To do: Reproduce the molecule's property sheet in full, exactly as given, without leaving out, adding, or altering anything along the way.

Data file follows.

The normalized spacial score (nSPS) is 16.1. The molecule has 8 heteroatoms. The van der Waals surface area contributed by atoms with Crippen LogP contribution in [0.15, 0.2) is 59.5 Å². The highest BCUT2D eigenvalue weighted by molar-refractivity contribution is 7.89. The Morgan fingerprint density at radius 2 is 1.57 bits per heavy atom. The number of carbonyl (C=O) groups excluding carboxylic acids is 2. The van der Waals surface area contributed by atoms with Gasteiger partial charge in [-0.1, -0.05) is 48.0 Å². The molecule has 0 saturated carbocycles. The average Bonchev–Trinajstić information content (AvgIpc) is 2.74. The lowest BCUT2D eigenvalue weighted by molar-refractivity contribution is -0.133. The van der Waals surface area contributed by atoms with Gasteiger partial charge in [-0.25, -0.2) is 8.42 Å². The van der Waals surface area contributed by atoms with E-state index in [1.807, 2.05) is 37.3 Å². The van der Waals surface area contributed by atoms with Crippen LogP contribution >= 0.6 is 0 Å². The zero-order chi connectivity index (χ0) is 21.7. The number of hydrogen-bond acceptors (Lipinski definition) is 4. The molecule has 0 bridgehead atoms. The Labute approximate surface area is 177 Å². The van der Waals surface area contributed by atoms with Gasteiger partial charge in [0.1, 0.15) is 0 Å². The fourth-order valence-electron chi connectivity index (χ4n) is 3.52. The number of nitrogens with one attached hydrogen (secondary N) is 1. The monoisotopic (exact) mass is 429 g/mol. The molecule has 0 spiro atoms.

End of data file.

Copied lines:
The normalized spacial score (nSPS) is 16.1. The molecule has 8 heteroatoms. The van der Waals surface area contributed by atoms with Crippen LogP contribution in [0.15, 0.2) is 59.5 Å². The highest BCUT2D eigenvalue weighted by molar-refractivity contribution is 7.89. The Morgan fingerprint density at radius 2 is 1.57 bits per heavy atom. The number of carbonyl (C=O) groups excluding carboxylic acids is 2. The van der Waals surface area contributed by atoms with Gasteiger partial charge in [-0.1, -0.05) is 48.0 Å². The molecule has 0 saturated carbocycles. The average Bonchev–Trinajstić information content (AvgIpc) is 2.74. The lowest BCUT2D eigenvalue weighted by molar-refractivity contribution is -0.133. The van der Waals surface area contributed by atoms with Gasteiger partial charge in [-0.25, -0.2) is 8.42 Å². The van der Waals surface area contributed by atoms with E-state index in [1.807, 2.05) is 37.3 Å². The van der Waals surface area contributed by atoms with Crippen LogP contribution >= 0.6 is 0 Å². The zero-order chi connectivity index (χ0) is 21.7. The number of hydrogen-bond acceptors (Lipinski definition) is 4. The molecule has 0 bridgehead atoms. The Labute approximate surface area is 177 Å². The van der Waals surface area contributed by atoms with Gasteiger partial charge in [0.1, 0.15) is 0 Å². The fourth-order valence-electron chi connectivity index (χ4n) is 3.52. The number of nitrogens with one attached hydrogen (secondary N) is 1. The monoisotopic (exact) mass is 429 g/mol. The molecule has 0 spiro atoms.